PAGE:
The Country Doctor
by Toby Woollaston
Doctor turned Director Thomas Lilti can at least claim to know his material. Topically similar to his last directorial outing (Hippocrates: Diary of a French Doctor), The Country Doctor is a gently observational piece that takes a slice of rural French life and lets a discordant zephyr blow through its fields. As they say, Doctors never make the best patients, but in this instance they do make quite good Directors.
Dustin Hoffman lookalike Francois Cluzet, plays Jean-Pierre, a doctor practicing in rural Normandy. When Jean-Pierre falls ill he reluctantly enlists help in the form of a female student doctor called Nathalie (Marianne Denicourt). There is immediate conflict between them as Jean-Pierre, whose ironically misanthropic nature towards his peers puts him at odds with the inexperienced Nathalie. Cluzet has a wonderful way of conveying emotion through subtle expression, allowing for appropriate moods of light and shade. Thankfully, Cluzet’s skills are not lost on Director Lilti, who elevates this further by letting the camera sit with his performance for long periods. Lilti’s restraint only serves to enhance this character driven film — it is a restraint that is concerned more with development of character than driving the plot. The lack of a substantial plot might understandably concern some, but when it is offset by such a rich array of characters, all is forgiven.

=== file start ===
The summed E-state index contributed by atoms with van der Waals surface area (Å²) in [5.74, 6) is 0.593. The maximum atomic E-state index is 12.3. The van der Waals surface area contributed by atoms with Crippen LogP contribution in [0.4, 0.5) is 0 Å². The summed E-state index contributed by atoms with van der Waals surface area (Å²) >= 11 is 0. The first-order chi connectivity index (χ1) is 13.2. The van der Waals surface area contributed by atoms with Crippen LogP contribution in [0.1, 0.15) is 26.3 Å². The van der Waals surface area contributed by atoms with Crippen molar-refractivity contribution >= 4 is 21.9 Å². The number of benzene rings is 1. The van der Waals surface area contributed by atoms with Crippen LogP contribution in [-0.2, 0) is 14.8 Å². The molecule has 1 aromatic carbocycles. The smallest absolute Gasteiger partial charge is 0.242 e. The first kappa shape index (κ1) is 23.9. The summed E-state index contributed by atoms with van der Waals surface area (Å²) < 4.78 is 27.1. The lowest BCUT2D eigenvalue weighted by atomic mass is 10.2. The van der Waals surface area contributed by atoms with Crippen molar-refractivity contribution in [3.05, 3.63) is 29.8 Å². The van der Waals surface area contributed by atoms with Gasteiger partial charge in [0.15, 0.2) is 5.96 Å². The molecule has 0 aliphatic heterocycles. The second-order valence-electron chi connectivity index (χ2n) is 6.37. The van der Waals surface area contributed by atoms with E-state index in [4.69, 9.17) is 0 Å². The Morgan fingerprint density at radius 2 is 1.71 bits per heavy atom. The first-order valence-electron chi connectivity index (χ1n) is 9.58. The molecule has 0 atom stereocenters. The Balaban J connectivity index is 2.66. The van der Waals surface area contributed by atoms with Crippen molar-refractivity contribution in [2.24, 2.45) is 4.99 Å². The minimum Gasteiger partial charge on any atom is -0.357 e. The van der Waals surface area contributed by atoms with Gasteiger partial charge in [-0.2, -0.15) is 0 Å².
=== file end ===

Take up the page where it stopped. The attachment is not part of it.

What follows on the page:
The collision of vastly different backgrounds in Jean-Pierre as an experienced rural doctor, and Nathalie as an inexperienced city doctor, provides fertile ground for the film to explore its thematic concerns of vocation and location. Furthermore, their relationship allows the film to bristle with humour throughout, and with such a focus on its two protagonists, it is a relief that the chemistry between Cluzet and Denicourt is one that successfully elevates the film rather than drags it down.
The Country Doctor presents nothing groundbreaking; it is what I would coin a delightfully forgettable film — one that won’t stick in the memory for long but is a delight to watch at the time. Nonetheless, it is all the better for its reserve and operates amicably within its bounds at a pace that matches its rural setting. Despite some cliches and melodramatic interludes, The Country Doctor is a warm and inviting film that avoids being side tracked by any weighty concerns.
Rating: 3.5 appointments out of 5
You can see the published review here.